“I asked you to listen to the night, now listen to me”
Ever since The Hurt Locker, so many film-friends always follow up the conversation with “yeah, but have you seen Point Break or Near Dark, because they are great films too!”. Unfortunatly, prior to watching Near Dark I had not seen any Kathyrn Bigelow films, except The Hurt Locker. I know this was vampires and I could tell it was very eighties, but – it turns out – as the cult-favourite that it is, it actually has alot more interesting depth to it than the tag “eighties vampire film” leads you to believe …
A New Take on a Specific Genre …
As a vampire film, you could easily assume certain specific features: Gothic fairytale, vampires that turn into bats, Transylvania, etc. Clearly, Bigelow and Eric Red simply threw out the rule book and took the one timeless facet to the vampire genre – they live forever and they feed off the blood of others. These two simple aspects to the vampire genre have multiple layers – the literal feeding-off from society, the
desperation for a drug/blood, eternal life, etc. The context is shifted to the American South-West as a vampire group from across town and across the ages band together to simply stay alive – this is until Caleb Colton (Adrian Pasdar) falls for Mae, one of the younger Vampires and in a passionate embrace Mae bites him turning him into a vampire and thus Caleb, the outside, intrudes on this family of vampires…
From Aliens To Vampires
The most interesting casting issue is the repeat-casting of Bill Paxton, Lance Henrikson and Jeanette Goldstein from James Camerons Aliens. The DVD documentary shows Paxton and Henrikson with the whole “I saw the script and passed it to my buddy Lance/Bill and we were cast … none of us knew that each other was in it either!”, etc. Bigelow and Cameron married in 1989, which we can assume that they dated for at least two years – meaning that their relationship must have been pretty close in 86′ and 87′. I find it hard to believe that as James Cameron was making Aliens, released in 1986, he did not dictate quite clearly to Paxton, Henrikson and Goldstein to take Bigelows film on board – “guaranteed work between Aliens and the publicity campaign for Aliens. It seems a little too perfect to imagine that it was simply ‘luck’ that all three were cast so soon after the intense experience on a Cameron set. Bigelow states that the closeness established on Aliens was ideal for the family-dynamic of Near Dark. I must admit, at any rate, the overtly feminine and maternal aspect of Jeanette Goldstein completely throws out the ultra masculine character she plays in Aliens.
Lance Henrikson has a look that is rooted in the classical depiction of Nosferatu as his nails are virtually claws and his long, imposing jacket, again reeks of classical mythology. The Civil-War history of his character is clear, but you could work it out as 15% classic vampire and 85% western civil-war veteran. The story is an adaptation, to some small extent of Bram Stoker’s Dracula but so many aspects – especially of the characters – have been changed it is virtually impossible to draw parrallels except the vampire characteristics.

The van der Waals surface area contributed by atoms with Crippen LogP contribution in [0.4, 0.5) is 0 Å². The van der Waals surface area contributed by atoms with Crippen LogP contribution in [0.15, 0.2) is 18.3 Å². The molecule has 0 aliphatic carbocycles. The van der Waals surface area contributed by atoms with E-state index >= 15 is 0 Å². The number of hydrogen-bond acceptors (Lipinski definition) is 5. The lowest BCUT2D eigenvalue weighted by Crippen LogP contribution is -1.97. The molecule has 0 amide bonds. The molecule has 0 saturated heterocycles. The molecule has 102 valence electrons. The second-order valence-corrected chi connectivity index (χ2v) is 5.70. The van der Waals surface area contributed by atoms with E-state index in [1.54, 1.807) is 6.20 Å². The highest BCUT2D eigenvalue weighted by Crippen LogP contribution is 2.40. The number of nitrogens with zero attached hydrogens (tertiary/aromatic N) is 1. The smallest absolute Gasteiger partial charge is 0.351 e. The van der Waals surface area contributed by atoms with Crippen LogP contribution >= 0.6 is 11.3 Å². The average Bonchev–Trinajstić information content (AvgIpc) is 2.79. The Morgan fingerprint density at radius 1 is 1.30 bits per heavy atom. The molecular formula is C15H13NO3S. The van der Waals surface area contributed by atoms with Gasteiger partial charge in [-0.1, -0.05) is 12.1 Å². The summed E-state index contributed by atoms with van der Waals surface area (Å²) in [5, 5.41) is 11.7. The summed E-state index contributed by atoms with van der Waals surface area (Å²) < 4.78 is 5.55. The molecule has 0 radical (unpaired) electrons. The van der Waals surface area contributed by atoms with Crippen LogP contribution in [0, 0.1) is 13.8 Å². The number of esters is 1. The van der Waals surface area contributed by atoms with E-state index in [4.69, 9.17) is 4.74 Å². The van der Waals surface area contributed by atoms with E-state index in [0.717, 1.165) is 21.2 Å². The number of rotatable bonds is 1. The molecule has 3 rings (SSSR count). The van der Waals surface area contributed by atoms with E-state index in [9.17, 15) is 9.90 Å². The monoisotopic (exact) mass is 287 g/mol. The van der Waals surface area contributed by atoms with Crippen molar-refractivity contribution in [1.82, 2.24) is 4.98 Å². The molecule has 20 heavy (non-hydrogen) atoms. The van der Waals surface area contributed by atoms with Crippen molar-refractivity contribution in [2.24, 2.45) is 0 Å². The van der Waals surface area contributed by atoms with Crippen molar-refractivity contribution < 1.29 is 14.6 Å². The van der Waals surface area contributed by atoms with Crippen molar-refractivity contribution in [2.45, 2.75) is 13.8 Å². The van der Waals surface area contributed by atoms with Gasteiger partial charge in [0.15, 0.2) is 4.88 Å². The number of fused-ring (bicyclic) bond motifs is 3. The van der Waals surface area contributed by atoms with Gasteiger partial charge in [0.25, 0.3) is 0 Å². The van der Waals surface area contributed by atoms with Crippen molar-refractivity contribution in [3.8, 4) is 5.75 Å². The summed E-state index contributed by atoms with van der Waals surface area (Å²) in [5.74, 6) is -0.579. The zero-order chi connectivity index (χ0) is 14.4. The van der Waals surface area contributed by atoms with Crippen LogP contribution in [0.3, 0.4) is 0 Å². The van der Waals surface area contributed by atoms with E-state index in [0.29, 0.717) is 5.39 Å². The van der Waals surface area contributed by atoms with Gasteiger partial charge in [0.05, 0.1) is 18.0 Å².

Sexuality and Feminity
I think the femininity of blood is clearly something that Bigelow must have been attracted to. An example of a film that, though you often feel that Caleb is the centre of the story – as it is he who goes through the transformation at the start – it is Mae (Jenny Wright) who is the emotion of the story. Her lonliness is what we first see at the start – it is what attracts Caleb to her and their relationship is what we see progress and change throughout. Her bite off of him is what changes his life, but as he begins to understand the reality of his situation, you can see overtly sexualised sequences as he feeds off of her. She dies a little when he does this – they are supposed to feed off humans – but she still offers herself to him. Could you argue that blood, as a symbol of reproduction, is what he is animalistically attracted to – mans insatiable lust for the reproductive state of woman. To paraphrase in neaderthal speak – man likes sex with woman. The woman, in this perspective is who is in power and, referring to the chosen quote – it is Mae that Caleb needs to listen to.
Fascinating but low-budget
This is one of those situations whereby it is a great idea and the Western imagery and stunning silhouettes of horses and cowboy-look of the characters combined with the dusty landscape sets a precedent for adapatations. The horror as the characters burn in the sun are equally impressive. I would love to see a version of this film with a bigger-budget and more action sequences – hardly Bigelows fault bear in mind, but it would be great if a sequel could expand this world. Maybe more action sequences and less conversations inside a car. I would recommend this – but don’t expect something big and flashy because it is inrecibly small-scale.